Yousur Al-Hlou, senior video journalist at The New York Times, discusses how on-the-ground reporting works in concert with visual forensics. Image: Edvin Lundqvist for GIJN
The breakthrough field of visual forensic investigations conjures a mental image of technical experts matching event timelines between video clips on their computer screens, far from the incident they’re probing.
But it turns out that the key to this technique — in which culprits are identified and events are reconstructed, moment by moment — is traditional, on-the-ground reporting, not the sophisticated forensic tools used later in the process.
That’s because field reporters without special tech skills are the team members who persuade witnesses to share their sensitive video clips; who help shopkeepers in war zones activate their CCTV units during electricity blackouts; who provide the emotional element to otherwise “cold” forensic stories by bearing witness to the harm.
In a session at the 13th Global Investigative Journalism Conference (#GIJC23) in Gothenburg, Sweden, Yousur Al-Hlou, senior video journalist at The New York Times’ pioneering visual investigations unit, revealed how she and her colleague, Masha Froliak, spent months in Ukraine in 2022 to gather the raw evidence for the Times’ award-winning Bucha war crimes investigation.
Al-Hlou credited her New York-based tech-savvy teammates for their epic work to verify and present the final evidence showing that a Russian paratroop regiment — and a commander they were able to name — were responsible for the massacre of civilians on Bucha’s Yablunska street last April. But she said it was important that the journalism community understood the role that field reporters play in these high-tech projects, for several reasons. One is that many newsrooms are currently in the process of designing their own visual investigations units from scratch; another is that dogged reporters without special computer science skills should feel confident in applying to join one of these teams.
“A lot of people might assume that the work at The New York Times visual investigations team requires fancy tools, specific technologies, and office-based work, but that’s not always the case,” she explained. “I don’t know how to use any of the fancy tools. But, oftentimes, you’re only able to gather credible evidence if you meet with sources face to face, and if you can convince them that you’re the right person to work with their sensitive materials.”
Also speaking at the conference session on “Visual Investigations: Reporting Techniques” was Al-Hlou’s colleague Malachy Browne, senior story producer for the Times’ visual investigations team. He described an ever-expanding list of investigative subjects that visual forensic journalism is tackling. Recent Times projects include a missile attack against a civilian airliner in Iran, the classified military document leaks by a young US airman, and the police killing of Breonna Taylor. He said his team’s forensic toolbox now includes tools such as 3-D modeling software, facial matching, AI-driven object recognition, satellite imagery — and even satellite radar for cloudy days. However — echoing Al-Hlou — Browne said even the technical side of the team starts with sources and traditional reporting.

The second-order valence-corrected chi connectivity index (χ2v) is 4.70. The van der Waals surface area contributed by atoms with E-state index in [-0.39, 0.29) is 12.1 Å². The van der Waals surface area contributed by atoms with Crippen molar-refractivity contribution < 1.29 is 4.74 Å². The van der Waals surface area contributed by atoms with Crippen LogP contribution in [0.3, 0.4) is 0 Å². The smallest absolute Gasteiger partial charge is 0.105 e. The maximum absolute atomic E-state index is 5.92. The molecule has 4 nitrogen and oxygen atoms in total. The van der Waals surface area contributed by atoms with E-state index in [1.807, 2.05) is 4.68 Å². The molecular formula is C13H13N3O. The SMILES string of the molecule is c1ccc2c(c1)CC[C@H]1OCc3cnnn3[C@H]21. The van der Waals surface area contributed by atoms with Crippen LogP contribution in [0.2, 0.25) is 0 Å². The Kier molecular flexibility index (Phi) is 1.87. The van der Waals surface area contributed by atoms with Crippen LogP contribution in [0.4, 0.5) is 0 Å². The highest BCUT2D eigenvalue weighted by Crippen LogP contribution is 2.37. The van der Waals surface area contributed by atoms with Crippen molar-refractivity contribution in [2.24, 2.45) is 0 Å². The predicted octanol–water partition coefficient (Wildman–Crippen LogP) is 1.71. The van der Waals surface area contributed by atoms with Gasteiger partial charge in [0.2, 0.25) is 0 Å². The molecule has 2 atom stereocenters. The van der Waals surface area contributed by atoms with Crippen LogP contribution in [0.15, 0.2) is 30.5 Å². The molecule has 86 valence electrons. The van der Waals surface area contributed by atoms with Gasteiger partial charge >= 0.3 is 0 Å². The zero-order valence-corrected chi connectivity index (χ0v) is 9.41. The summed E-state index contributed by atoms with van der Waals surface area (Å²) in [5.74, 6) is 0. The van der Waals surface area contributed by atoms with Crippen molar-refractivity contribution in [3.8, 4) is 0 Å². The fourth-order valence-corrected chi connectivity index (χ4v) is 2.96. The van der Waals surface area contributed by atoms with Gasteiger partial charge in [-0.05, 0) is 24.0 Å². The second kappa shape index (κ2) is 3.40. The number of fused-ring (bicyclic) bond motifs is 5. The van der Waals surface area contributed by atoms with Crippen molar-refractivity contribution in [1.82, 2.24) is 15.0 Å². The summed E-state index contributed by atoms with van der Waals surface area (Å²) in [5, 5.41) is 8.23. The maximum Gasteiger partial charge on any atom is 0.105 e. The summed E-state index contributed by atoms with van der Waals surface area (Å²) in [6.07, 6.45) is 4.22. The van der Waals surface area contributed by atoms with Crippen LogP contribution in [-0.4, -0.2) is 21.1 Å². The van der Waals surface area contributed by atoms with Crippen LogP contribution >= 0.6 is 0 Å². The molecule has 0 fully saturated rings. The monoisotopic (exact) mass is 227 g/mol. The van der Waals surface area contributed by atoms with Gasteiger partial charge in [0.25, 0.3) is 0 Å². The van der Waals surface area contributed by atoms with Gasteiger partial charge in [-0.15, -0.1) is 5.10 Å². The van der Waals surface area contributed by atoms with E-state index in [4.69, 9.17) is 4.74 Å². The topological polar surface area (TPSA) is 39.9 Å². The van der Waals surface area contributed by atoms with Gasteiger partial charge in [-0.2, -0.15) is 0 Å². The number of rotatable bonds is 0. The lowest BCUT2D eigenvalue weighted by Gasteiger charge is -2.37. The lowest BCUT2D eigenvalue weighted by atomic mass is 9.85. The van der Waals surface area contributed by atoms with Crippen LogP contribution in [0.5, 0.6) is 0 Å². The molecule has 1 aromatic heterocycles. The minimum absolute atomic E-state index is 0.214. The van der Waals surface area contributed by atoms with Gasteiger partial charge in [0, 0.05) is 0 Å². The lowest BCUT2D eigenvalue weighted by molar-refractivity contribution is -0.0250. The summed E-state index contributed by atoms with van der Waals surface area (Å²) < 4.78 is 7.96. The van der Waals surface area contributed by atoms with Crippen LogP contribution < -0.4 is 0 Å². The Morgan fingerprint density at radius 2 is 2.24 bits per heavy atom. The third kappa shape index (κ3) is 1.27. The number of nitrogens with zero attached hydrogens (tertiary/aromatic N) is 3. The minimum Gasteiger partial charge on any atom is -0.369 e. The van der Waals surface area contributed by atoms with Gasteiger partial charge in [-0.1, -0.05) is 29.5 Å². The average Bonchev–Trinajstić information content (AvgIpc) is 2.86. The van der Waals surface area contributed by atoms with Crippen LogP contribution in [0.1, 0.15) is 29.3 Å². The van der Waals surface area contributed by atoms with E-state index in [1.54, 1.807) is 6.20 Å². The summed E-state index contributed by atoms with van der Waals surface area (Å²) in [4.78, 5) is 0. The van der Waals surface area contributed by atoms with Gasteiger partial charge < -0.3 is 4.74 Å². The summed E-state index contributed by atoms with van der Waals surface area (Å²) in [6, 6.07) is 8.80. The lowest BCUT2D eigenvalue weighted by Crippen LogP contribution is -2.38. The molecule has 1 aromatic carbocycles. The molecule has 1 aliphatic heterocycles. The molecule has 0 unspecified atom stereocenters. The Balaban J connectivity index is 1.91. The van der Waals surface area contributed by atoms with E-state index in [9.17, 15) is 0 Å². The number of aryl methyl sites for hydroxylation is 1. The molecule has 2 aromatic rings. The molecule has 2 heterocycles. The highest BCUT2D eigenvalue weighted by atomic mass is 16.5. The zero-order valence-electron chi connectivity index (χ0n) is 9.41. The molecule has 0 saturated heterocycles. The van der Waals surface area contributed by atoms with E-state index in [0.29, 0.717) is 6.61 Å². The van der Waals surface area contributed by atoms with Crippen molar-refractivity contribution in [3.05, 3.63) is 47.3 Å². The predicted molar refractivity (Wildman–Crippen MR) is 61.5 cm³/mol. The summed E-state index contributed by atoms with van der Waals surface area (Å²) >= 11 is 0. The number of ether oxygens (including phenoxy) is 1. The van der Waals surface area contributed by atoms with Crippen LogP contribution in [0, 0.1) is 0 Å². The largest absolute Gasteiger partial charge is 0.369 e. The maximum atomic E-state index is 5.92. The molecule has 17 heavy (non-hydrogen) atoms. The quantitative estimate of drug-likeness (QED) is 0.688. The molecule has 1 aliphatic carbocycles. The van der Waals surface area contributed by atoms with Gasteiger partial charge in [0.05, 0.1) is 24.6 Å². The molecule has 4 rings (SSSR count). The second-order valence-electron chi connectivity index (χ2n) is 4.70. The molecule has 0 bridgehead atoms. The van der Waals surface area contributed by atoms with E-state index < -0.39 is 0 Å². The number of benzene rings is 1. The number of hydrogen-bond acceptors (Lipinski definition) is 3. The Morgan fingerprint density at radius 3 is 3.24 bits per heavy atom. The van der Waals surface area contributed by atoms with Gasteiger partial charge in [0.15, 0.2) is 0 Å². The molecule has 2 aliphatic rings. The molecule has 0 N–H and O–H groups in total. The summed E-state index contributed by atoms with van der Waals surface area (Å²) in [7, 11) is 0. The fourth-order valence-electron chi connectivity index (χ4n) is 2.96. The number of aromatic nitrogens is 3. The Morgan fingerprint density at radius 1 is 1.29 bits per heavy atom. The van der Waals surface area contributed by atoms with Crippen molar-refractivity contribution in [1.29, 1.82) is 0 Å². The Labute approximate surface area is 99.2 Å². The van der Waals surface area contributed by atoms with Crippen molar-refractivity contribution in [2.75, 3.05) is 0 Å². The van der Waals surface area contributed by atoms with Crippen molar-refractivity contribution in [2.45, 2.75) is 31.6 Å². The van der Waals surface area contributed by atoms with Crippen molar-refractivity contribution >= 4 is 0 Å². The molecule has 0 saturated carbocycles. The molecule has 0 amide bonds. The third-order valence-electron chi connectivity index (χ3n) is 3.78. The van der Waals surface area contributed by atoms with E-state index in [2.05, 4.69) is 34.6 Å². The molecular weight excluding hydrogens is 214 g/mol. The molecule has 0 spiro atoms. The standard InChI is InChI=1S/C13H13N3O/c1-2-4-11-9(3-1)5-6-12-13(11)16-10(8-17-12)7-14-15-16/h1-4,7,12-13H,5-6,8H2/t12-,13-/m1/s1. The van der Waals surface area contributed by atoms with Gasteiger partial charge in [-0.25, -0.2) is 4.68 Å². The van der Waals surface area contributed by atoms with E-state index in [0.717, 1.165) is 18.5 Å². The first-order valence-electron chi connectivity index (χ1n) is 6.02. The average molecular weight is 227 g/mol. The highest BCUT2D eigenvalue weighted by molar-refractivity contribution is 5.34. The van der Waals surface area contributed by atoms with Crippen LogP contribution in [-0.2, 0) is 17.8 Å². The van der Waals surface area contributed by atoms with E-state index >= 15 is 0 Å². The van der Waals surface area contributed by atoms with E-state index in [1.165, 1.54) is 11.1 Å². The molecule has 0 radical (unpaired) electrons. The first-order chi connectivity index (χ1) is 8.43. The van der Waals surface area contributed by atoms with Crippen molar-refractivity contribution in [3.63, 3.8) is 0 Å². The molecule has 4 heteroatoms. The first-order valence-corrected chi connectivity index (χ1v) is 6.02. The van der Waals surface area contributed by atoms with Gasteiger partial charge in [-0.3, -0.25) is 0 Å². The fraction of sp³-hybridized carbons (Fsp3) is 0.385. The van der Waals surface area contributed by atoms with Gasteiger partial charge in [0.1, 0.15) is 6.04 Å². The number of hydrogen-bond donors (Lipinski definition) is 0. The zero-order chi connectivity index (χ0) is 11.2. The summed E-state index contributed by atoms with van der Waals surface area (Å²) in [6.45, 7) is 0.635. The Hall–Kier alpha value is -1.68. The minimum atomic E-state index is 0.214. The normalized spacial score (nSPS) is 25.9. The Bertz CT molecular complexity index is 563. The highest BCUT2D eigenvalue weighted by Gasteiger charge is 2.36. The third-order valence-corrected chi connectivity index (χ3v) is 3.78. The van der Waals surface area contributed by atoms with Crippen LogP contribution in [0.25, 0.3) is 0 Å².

For the Bucha story, the key breakthrough involved the visual investigations team tracing social calls made by Russian soldiers — using phones the soldiers had stolen from murdered Ukrainian civilians. But the technique relied on the team’s field reporters collecting the phone numbers of those victims during interviews with their families in Bucha.
“The team used open source investigations methodology on the project, but the story was actually based on material we collected from on-the-ground field reporting, using the human touch,” Al-Hlou explained. “One day, we decided to talk to a man who was picking cherries. As we did every day here, we asked: ‘Were you here during the occupation?’ ‘Do you have a cell phone?’ ‘Did it have power?’ ‘Were you recording any footage in March?’ He took his phone out and said: ‘I don’t remember what I recorded, and I deleted some stuff. Why don’t you take a look?’ Well, he had the most important piece of evidence in there.”
She said the man’s phone included time-stamped photos and videos showing a clear chronology of the day Russian soldiers killed civilians in his neighborhood.
“We quickly went to the month of March in his phone, and we found a couple of videos that showed his perspective of the attack, where he was holding his camera at great risk to his personal safety because Russian soldiers threatened to kill residents who captured footage of them,” she said.
Al-Hlou said the months she and her colleague, Froliak, spent on a single street in liberated Bucha — producing half a dozen stories — transformed residents’ perception of them from “pestering” outsiders to trusted members of the community.
“The whole project was eight months, and, obviously, it’s not every story where you have the privilege of that kind of time, and it’s expensive. You have to book flights, book hotels, have a security advisor, take multiple trips. Every document you collect and every interview you do in a foreign language needs to be translated.”